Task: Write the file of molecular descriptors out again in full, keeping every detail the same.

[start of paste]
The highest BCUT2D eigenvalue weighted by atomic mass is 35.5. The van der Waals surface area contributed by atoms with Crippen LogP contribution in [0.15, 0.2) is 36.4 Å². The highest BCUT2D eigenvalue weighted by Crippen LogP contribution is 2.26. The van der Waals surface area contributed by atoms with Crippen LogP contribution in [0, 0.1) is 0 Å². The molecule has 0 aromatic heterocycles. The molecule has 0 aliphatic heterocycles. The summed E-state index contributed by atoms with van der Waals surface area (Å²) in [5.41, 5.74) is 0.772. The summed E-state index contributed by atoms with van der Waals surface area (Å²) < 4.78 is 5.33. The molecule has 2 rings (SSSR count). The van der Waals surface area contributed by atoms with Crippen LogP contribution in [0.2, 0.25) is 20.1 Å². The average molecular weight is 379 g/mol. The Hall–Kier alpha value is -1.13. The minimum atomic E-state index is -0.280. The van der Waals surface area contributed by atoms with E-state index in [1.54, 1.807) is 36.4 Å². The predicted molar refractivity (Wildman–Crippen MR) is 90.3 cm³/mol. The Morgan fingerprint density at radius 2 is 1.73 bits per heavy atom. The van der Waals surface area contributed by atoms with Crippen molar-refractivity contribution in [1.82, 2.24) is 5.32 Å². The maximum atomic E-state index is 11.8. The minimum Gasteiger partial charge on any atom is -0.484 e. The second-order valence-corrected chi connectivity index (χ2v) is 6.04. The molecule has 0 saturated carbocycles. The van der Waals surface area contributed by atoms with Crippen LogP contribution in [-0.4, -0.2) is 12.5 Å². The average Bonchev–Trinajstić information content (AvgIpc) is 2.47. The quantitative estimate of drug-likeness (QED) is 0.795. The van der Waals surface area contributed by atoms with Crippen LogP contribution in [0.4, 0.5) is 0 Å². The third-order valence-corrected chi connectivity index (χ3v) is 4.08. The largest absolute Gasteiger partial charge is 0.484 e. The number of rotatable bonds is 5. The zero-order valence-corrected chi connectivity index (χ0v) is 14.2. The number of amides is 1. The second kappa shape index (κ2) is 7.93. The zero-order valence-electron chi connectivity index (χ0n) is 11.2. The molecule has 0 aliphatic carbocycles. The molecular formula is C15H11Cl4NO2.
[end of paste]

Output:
The highest BCUT2D eigenvalue weighted by atomic mass is 35.5. The van der Waals surface area contributed by atoms with Crippen LogP contribution in [0.15, 0.2) is 36.4 Å². The highest BCUT2D eigenvalue weighted by Crippen LogP contribution is 2.26. The van der Waals surface area contributed by atoms with Crippen LogP contribution in [0, 0.1) is 0 Å². The molecule has 0 aromatic heterocycles. The molecule has 0 aliphatic heterocycles. The summed E-state index contributed by atoms with van der Waals surface area (Å²) in [5.41, 5.74) is 0.772. The summed E-state index contributed by atoms with van der Waals surface area (Å²) < 4.78 is 5.33. The molecule has 2 rings (SSSR count). The van der Waals surface area contributed by atoms with Crippen LogP contribution in [0.2, 0.25) is 20.1 Å². The average molecular weight is 379 g/mol. The Hall–Kier alpha value is -1.13. The minimum atomic E-state index is -0.280. The van der Waals surface area contributed by atoms with E-state index in [1.54, 1.807) is 36.4 Å². The predicted molar refractivity (Wildman–Crippen MR) is 90.3 cm³/mol. The Morgan fingerprint density at radius 2 is 1.73 bits per heavy atom. The van der Waals surface area contributed by atoms with Crippen molar-refractivity contribution in [1.82, 2.24) is 5.32 Å². The maximum atomic E-state index is 11.8. The minimum Gasteiger partial charge on any atom is -0.484 e. The second-order valence-corrected chi connectivity index (χ2v) is 6.04. The molecule has 0 saturated carbocycles. The van der Waals surface area contributed by atoms with Crippen LogP contribution in [-0.4, -0.2) is 12.5 Å². The average Bonchev–Trinajstić information content (AvgIpc) is 2.47. The quantitative estimate of drug-likeness (QED) is 0.795. The van der Waals surface area contributed by atoms with Crippen LogP contribution in [0.4, 0.5) is 0 Å². The third-order valence-corrected chi connectivity index (χ3v) is 4.08. The largest absolute Gasteiger partial charge is 0.484 e. The number of rotatable bonds is 5. The zero-order valence-corrected chi connectivity index (χ0v) is 14.2. The number of amides is 1. The second kappa shape index (κ2) is 7.93. The zero-order valence-electron chi connectivity index (χ0n) is 11.2. The molecule has 0 aliphatic carbocycles. The molecular formula is C15H11Cl4NO2.